Conversely, there are times when the world becomes a better place after a rewarding and refreshing escape to bed. The perspective we glean from the horizontal plane can be so wildly different from that which we observe as upright citizens.


“A hospital bed is a parked taxi with the meter running,” Groucho Marx once quipped. Bed is for convalescents, though whatever reprieve from illness it can momentarily grant us, bed will ultimately be there to claim us, too. Its restorative powers are not unlimited – death will find many of us flat out on our backs, lurking in the linen, praying for mercy.

But there is always hope of recovery in bed. Consider Mark ‘Rent-boy’ Renton, Trainspotting’s chief smack fiend: “Relinquishing junk,” he explains is best done from bed: “For this you will need oneroom which you will not leave. Soothing music. Tomato soup, ten tins of. Mushroom soup, eight tins of, for consumption cold. Ice cream, vanilla, one large tub of. Magnesia, milk of, one bottle. Paracetamol, mouthwash, vitamins. Mineral water, Lucozade, pornography. One mattress. One bucket for urine, one for faeces and one for vomitus. One television and one bottle of Valium, which I’ve already procured from my mother…”

The outlook from Thomas Mann’s Magic Mountain is only a little less horizontal. Though the Berghof sanatorium’s strange troupe of tuberculosis sufferers flop luxuriously in plush recliners on their balconies, rather than lie in their beds, they too are battling an affliction they sometimes revel in. Their illness is a rite of passage, their swaddled existence a precursor to death. Impressionable protagonist Hans Castorp spends his seven-year stretch there digesting philosophical lessons and chewing over the meaning of his supposed infirmity. If ever there were a manifesto on the curative powers of doing sod all, Mann’s masterpiece is it. It is only on striking out as an upright healthy man, that Castorp meets his demise.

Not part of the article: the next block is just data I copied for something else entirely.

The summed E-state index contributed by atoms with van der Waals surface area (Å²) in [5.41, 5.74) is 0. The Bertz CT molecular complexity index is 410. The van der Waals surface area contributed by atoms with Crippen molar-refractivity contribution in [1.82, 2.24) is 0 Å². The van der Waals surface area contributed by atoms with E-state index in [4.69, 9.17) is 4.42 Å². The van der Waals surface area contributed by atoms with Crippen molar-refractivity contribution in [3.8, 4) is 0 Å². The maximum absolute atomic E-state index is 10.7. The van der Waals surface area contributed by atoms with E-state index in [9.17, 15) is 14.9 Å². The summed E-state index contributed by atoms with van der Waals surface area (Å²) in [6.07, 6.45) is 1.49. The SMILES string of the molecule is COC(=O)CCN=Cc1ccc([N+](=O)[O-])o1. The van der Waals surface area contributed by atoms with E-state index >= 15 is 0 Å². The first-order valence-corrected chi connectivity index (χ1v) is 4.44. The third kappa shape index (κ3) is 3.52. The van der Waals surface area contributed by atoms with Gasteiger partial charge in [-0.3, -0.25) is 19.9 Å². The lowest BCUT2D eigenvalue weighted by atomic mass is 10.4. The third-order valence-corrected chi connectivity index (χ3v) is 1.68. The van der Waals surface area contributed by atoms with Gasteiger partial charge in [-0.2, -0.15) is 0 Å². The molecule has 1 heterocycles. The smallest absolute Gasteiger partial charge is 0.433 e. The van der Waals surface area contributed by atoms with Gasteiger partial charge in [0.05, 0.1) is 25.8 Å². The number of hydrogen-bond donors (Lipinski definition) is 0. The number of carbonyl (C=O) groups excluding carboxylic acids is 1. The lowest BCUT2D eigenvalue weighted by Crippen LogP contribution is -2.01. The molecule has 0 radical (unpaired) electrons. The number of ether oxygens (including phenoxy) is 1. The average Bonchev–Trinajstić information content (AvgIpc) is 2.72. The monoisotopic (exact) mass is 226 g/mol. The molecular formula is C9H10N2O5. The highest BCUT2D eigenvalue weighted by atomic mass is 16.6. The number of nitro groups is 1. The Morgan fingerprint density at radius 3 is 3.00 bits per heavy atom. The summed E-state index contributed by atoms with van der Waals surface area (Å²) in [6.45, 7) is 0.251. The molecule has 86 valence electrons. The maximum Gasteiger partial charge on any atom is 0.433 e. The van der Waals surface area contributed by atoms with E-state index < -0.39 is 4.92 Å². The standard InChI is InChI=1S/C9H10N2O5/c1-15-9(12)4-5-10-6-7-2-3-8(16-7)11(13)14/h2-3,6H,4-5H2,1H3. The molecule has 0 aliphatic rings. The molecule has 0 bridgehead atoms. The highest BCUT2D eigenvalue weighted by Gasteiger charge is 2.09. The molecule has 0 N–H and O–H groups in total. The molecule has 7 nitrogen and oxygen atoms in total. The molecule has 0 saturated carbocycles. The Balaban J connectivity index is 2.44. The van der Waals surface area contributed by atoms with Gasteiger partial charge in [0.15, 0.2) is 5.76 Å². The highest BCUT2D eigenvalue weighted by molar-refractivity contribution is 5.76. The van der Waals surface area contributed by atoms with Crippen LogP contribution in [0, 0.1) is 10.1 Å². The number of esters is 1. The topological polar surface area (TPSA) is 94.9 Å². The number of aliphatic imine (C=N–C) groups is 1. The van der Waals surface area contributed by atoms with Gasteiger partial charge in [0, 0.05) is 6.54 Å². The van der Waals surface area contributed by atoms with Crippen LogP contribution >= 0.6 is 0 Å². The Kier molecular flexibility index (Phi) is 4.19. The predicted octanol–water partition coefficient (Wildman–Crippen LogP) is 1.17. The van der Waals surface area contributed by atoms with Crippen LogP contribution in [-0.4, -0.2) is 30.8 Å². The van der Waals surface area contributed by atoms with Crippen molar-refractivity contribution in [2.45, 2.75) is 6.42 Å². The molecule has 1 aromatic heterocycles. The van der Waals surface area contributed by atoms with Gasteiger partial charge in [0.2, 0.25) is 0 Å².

Horror aficionados meanwhile will know that bed can be a dicey place to rest one’s head. The famous bucking bed in The Exorcist takes a battering from poor Regan MacNeil and her pea-soup puke, but ultimately proves to be the site of her salvation.

However, schlock-fest Death Bed: The Bed That Eats, makes no bones about it: bed is where nubile and naked young ladies get turned to yellow froth.  Just as important as it is to choose a good mattress, dear readers, it is also important to make sure your bed is not possessed by a dastardly tree demon with bleeding eyeballs and an insatiable appetite for flesh.